Grace in the Kitchen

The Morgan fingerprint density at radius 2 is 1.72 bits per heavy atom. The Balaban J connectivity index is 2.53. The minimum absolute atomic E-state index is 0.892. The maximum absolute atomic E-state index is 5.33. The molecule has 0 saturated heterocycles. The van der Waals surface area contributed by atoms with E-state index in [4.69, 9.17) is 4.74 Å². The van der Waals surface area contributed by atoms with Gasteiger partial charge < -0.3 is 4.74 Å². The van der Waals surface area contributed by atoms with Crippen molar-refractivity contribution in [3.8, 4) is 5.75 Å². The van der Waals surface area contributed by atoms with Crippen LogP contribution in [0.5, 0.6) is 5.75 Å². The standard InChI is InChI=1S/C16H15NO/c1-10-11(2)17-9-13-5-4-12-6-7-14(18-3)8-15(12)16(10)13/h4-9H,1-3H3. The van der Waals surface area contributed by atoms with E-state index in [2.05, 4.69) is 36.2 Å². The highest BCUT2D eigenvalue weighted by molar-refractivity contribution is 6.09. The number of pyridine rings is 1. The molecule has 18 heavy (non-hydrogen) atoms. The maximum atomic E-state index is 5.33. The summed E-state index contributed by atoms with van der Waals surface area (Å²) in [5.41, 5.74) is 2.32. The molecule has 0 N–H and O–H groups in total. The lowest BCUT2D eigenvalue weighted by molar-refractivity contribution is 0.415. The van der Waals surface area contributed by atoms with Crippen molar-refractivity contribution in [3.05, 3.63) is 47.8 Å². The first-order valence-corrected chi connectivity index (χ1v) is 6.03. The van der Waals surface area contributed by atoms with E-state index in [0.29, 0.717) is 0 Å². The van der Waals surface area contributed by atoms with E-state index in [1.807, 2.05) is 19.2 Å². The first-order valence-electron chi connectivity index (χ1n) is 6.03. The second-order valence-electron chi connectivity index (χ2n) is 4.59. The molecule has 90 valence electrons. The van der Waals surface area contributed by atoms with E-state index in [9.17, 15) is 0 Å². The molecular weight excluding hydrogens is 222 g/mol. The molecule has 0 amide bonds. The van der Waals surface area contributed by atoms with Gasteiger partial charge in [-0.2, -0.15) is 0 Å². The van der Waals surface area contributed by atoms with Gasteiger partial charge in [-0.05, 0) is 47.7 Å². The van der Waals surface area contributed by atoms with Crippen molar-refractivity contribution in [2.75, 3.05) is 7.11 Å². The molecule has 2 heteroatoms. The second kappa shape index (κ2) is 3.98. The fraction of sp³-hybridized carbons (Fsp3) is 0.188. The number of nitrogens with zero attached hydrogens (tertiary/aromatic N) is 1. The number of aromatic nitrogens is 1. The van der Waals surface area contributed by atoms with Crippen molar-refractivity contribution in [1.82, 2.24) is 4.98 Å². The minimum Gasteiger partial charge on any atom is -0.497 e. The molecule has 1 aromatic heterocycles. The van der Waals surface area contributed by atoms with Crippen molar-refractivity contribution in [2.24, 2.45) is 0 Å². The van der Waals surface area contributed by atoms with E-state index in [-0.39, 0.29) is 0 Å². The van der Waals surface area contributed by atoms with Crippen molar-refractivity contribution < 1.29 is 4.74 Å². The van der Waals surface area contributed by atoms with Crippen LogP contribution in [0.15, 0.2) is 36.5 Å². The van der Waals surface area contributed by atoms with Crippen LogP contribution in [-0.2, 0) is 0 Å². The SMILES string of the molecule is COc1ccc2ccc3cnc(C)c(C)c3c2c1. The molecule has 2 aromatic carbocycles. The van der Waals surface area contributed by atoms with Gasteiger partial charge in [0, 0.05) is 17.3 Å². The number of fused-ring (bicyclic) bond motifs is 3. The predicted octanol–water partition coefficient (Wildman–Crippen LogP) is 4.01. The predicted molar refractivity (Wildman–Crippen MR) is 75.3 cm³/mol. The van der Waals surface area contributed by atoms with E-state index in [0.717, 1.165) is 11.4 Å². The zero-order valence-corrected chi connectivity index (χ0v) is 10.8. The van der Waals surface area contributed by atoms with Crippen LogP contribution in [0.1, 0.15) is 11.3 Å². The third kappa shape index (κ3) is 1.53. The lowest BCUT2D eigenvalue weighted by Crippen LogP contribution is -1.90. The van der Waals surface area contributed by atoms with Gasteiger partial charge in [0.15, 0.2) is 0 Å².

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This mama needs grace in the kitchen. I am a pretty average cook in the kitchen. Thankfully I have a husband who is incredibly non-picky and gracious when it comes to my cooking. He is the type of guy that is happy with a meal made up of quinoa, sweet potatoes, and brussel sprouts. He is not your average steak and potatoes type of guy. And for that I am thankful! I can do veggies. I can do salads. I can do stir fry. Those are my things. I work well with vegetables. Chicken on the other hand is a different story. I have a deep fear that I will serve undercooked chicken. I am always amazed when I watch cooking shows and they just seem to know that the chicken is cooked all the way through. I am the type of person that basically ends up cutting the entire breast of chicken before serving it up on plates because I am absolutely terrified there will be that ever-so-slight tinge of pink in the center. I so wish I could be like those chefs that slide the chicken right onto the platter. I wish I had that type of chicken confidence. “Being a chicken” is typically considered to be the opposite of confident, but for these purposes, chicken confidence is someone who is so trusting in their own skills, they serve the chicken without even cutting into it. I long for this. Because what happens when undercooking chicken is your fear, you end up overcooking it by a long shot. I never serve undercooked chicken, but I often serve devastatingly dry chicken. I am not sure which is worse. Well, probably undercooked chicken because salmonella, but dry chicken is pretty depressing. As I am sitting here thinking about cooking chicken, my memory is flooded with failure. I am brought back to my college apartment when I attempted panko-crusted chicken tenders and they came out of the oven looking strange and rubbery. I think about cooking chicken on the stovetop and having beautiful golden crusted chicken with a middle that was entirely pink because I was not applying the right amount of heat or patience. I am reminded of battling with a rotisserie chicken uncertain as to how to navigate around all the bones. Chicken often makes me feel inadequate in the kitchen. Actually there are a lot of elements in the kitchen that make me feel less than the perfect homemaker. Like, tonight, when I was “roasting” vegetables in a cold oven. Right when dinner was to be served, Lance went to take out the pan of veggies and found cold, sad sweet potato, zucchini and mushrooms drowning in olive oil. Sometimes I forget to turn the oven on and we end up having to wait an extra hour for dinner. Sometimes I burn the quinoa, the rice pilaf, the fill-in-the blank. Sometimes I dry out the chicken. I am an average cook, just like I am a pretty average person. No matter how hard I try, the results of my cooking never seem to look like the images in Bon Appetit. Just like my face never seems to look like the ones I see on Cover Girl commercials. Or how my life never seems to look like those perfectly curated squares those bloggers post. My cooking, my face, and my life are often not magazine worthy. All three of them are quite messy and dry at times. But here’s the thing, I don’t stop. I keep making the dinners. I keep living our life. Do I burn things? Yes. Do I fall short? All the time. But I promise you, tonight I will make dinner again and I will try my very hardest to remember to turn on that oven and watch that quinoa better.